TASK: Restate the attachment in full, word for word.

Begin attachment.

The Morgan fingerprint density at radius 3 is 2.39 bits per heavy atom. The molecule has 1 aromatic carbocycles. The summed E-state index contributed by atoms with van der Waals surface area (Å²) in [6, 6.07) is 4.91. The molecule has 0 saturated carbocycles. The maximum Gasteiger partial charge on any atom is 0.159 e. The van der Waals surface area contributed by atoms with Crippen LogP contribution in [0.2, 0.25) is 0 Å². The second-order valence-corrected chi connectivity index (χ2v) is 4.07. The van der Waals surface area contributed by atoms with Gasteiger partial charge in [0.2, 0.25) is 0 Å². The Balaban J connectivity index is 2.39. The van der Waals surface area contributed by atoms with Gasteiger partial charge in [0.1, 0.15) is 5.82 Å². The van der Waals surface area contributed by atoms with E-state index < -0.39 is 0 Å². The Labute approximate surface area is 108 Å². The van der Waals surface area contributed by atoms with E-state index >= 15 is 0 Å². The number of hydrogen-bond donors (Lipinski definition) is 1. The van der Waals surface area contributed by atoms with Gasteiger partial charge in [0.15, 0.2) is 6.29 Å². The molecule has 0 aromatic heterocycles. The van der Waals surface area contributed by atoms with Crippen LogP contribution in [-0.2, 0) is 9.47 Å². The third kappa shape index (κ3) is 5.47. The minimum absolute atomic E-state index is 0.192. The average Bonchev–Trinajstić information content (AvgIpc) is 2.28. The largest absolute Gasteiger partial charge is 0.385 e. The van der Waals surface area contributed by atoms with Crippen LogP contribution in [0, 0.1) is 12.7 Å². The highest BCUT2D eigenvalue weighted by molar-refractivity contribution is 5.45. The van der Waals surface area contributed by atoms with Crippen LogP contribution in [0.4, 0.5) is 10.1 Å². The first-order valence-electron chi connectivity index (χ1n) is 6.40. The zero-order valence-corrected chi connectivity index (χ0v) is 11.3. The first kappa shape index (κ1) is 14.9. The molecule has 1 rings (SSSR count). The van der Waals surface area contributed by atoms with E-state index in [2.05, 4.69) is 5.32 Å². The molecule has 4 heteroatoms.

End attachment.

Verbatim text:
The Morgan fingerprint density at radius 3 is 2.39 bits per heavy atom. The molecule has 1 aromatic carbocycles. The summed E-state index contributed by atoms with van der Waals surface area (Å²) in [6, 6.07) is 4.91. The molecule has 0 saturated carbocycles. The maximum Gasteiger partial charge on any atom is 0.159 e. The van der Waals surface area contributed by atoms with Crippen LogP contribution in [0.2, 0.25) is 0 Å². The second-order valence-corrected chi connectivity index (χ2v) is 4.07. The van der Waals surface area contributed by atoms with Gasteiger partial charge in [0.2, 0.25) is 0 Å². The Balaban J connectivity index is 2.39. The van der Waals surface area contributed by atoms with Gasteiger partial charge in [0.1, 0.15) is 5.82 Å². The van der Waals surface area contributed by atoms with E-state index < -0.39 is 0 Å². The Labute approximate surface area is 108 Å². The van der Waals surface area contributed by atoms with E-state index >= 15 is 0 Å². The number of hydrogen-bond donors (Lipinski definition) is 1. The van der Waals surface area contributed by atoms with Gasteiger partial charge in [0.15, 0.2) is 6.29 Å². The molecule has 0 aromatic heterocycles. The van der Waals surface area contributed by atoms with Crippen LogP contribution in [-0.2, 0) is 9.47 Å². The third kappa shape index (κ3) is 5.47. The minimum absolute atomic E-state index is 0.192. The average Bonchev–Trinajstić information content (AvgIpc) is 2.28. The largest absolute Gasteiger partial charge is 0.385 e. The van der Waals surface area contributed by atoms with Crippen LogP contribution in [0, 0.1) is 12.7 Å². The highest BCUT2D eigenvalue weighted by molar-refractivity contribution is 5.45. The van der Waals surface area contributed by atoms with Crippen LogP contribution in [0.4, 0.5) is 10.1 Å². The first-order valence-electron chi connectivity index (χ1n) is 6.40. The zero-order valence-corrected chi connectivity index (χ0v) is 11.3. The first kappa shape index (κ1) is 14.9. The molecule has 1 rings (SSSR count). The van der Waals surface area contributed by atoms with E-state index in [2.05, 4.69) is 5.32 Å². The molecule has 4 heteroatoms.